Table 2

Presenting signs and symptoms of testicular tumors in various series

Percentage presenting

Table 2

Presenting signs and symptoms of testicular tumors in various series

Percentage presenting









et al [5]

et al [33]


et al [7]

et al [12]

et al [20]

et al [27]

et al [30]

Signs and symptoms

(n = 491)

(n = 360)

(n = 502)

(n = 335)

(n = 180)

(n = 217)

(n = 154)

(n = 79)

Painless mass or swelling









Painful scrotum with or









without mass or swelling

Incidental finding









Associated with trauma









Symptoms and signs of










Gynecomastia or










Abbreviation: NS, not stated. a Hernia, traumatic orchitis, or torsion. b Trauma, hydrocele, or benign tumor.

Abbreviation: NS, not stated. a Hernia, traumatic orchitis, or torsion. b Trauma, hydrocele, or benign tumor.

still have any index of suspicion for a tumor, we proceed directly to scrotal sonography.

Serum tumor markers, such as b-human chorionic gonadotropin and a-fetoprotein, usually are also useful to obtain in this setting and are absolutely essential to obtain before orchiec-tomy. The differential diagnosis of testicular masses has been aided by cytologic examination of seminal fluid obtained by ejaculation or prostatic massage [34,35]; however, this is not in widespread clinical use. Even if the clinician is sure of a diagnosis of epididymitis or orchitis, it is still prudent to insist that the patient be seen in follow-up in 7 to 10 days after the inflammation has subsided to re-examine the testis for an occult neoplasm. This follow-up of presumed infection is crucial especially if the diagnosis of epididymitis is not certain.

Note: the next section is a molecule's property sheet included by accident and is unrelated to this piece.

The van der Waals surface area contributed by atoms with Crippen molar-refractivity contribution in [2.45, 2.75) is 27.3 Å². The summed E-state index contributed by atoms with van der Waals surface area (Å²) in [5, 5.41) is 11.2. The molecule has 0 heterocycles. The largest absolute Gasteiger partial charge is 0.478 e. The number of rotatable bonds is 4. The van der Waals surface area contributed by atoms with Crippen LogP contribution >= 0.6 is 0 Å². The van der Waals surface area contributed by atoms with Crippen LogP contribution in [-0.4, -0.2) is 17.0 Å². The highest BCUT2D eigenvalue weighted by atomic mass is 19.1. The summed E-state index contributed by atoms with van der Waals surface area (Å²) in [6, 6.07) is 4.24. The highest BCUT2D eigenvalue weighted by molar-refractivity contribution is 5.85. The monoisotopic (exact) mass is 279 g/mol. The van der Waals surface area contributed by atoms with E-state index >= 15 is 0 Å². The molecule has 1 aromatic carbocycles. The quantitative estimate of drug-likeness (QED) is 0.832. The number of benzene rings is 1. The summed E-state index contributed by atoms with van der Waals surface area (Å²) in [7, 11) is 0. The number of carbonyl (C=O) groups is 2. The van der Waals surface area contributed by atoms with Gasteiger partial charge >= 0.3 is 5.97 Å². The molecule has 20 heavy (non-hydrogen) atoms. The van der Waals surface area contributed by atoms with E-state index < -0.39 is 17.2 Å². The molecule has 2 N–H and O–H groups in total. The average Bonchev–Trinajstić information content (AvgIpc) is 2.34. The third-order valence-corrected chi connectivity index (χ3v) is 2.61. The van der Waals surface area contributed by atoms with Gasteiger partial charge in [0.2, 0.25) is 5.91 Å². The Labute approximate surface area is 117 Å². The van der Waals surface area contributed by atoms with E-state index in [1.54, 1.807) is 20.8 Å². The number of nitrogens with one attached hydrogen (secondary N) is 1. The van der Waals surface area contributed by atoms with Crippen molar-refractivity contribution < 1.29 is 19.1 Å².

In addition to presumed infection, trauma frequently may cloud an accurate and early diagnosis of testicular cancer. Stephen [25] cites trauma as ''a wolf in sheep's clothing'' with respect to complicating the diagnosis of testicular cancer. Up to 10% of testicular cancer patients initially receive a diagnosis of posttraumatic pain or swelling (see Table 2). It is presumed that the enlarged tumorous testis is more susceptible to trauma or that less significant trauma might more easily precipitate symptoms. Patton and colleagues [5] claim that the trauma is coincidental in attracting the patient's attention to an already existing lesion. Stephen [25] has described an interesting sign whereby the lack of sickening pain at the moment of injury, because of prior destruction or partial destruction of the testis from neoplasm, is an important point to elicit from the patient. The pitfall is a less-than-adequate evaluation for tumor in a patient presenting with trauma. One should be especially wary when the swelling or pain is out of proportion to what would be considered minor trauma, or vice versa. Again, in the setting of trauma, a high index of suspicion for tumor is necessary and scrotal sonography, exploration, or compulsive follow-up frequently is indicated.